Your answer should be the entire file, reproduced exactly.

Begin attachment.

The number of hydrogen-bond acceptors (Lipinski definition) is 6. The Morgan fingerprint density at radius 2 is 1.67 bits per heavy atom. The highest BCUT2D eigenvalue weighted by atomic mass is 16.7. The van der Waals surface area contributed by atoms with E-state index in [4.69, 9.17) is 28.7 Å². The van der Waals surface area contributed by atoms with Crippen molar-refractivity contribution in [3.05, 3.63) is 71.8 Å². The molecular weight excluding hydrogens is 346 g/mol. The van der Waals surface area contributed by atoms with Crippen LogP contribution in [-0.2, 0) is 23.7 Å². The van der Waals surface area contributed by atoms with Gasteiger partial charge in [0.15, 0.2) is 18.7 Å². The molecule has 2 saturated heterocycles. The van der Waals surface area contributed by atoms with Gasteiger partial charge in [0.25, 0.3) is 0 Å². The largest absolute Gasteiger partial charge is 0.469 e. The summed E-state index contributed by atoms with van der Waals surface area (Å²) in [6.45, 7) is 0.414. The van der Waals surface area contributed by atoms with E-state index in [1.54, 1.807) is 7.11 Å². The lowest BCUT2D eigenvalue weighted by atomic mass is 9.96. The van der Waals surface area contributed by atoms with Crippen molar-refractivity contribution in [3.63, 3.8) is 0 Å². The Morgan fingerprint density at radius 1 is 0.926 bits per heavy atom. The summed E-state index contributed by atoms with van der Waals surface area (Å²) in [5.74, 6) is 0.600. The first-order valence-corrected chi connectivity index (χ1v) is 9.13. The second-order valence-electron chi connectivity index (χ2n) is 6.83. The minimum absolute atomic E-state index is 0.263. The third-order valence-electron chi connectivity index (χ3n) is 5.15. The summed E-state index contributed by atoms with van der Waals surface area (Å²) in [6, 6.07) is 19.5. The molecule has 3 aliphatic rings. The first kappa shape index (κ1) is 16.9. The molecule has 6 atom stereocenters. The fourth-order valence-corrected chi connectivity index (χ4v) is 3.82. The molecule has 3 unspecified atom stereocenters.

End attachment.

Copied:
The number of hydrogen-bond acceptors (Lipinski definition) is 6. The Morgan fingerprint density at radius 2 is 1.67 bits per heavy atom. The highest BCUT2D eigenvalue weighted by atomic mass is 16.7. The van der Waals surface area contributed by atoms with E-state index in [4.69, 9.17) is 28.7 Å². The van der Waals surface area contributed by atoms with Crippen molar-refractivity contribution in [3.05, 3.63) is 71.8 Å². The molecular weight excluding hydrogens is 346 g/mol. The van der Waals surface area contributed by atoms with Crippen LogP contribution in [-0.2, 0) is 23.7 Å². The van der Waals surface area contributed by atoms with Gasteiger partial charge in [0.15, 0.2) is 18.7 Å². The molecule has 2 saturated heterocycles. The van der Waals surface area contributed by atoms with Gasteiger partial charge in [0.25, 0.3) is 0 Å². The largest absolute Gasteiger partial charge is 0.469 e. The summed E-state index contributed by atoms with van der Waals surface area (Å²) in [6.45, 7) is 0.414. The van der Waals surface area contributed by atoms with E-state index in [1.54, 1.807) is 7.11 Å². The lowest BCUT2D eigenvalue weighted by atomic mass is 9.96. The van der Waals surface area contributed by atoms with Crippen molar-refractivity contribution in [3.63, 3.8) is 0 Å². The Morgan fingerprint density at radius 1 is 0.926 bits per heavy atom. The summed E-state index contributed by atoms with van der Waals surface area (Å²) in [5.74, 6) is 0.600. The first-order valence-corrected chi connectivity index (χ1v) is 9.13. The second-order valence-electron chi connectivity index (χ2n) is 6.83. The minimum absolute atomic E-state index is 0.263. The third-order valence-electron chi connectivity index (χ3n) is 5.15. The summed E-state index contributed by atoms with van der Waals surface area (Å²) in [6, 6.07) is 19.5. The molecule has 3 aliphatic rings. The first kappa shape index (κ1) is 16.9. The molecule has 6 atom stereocenters. The fourth-order valence-corrected chi connectivity index (χ4v) is 3.82. The molecule has 3 unspecified atom stereocenters.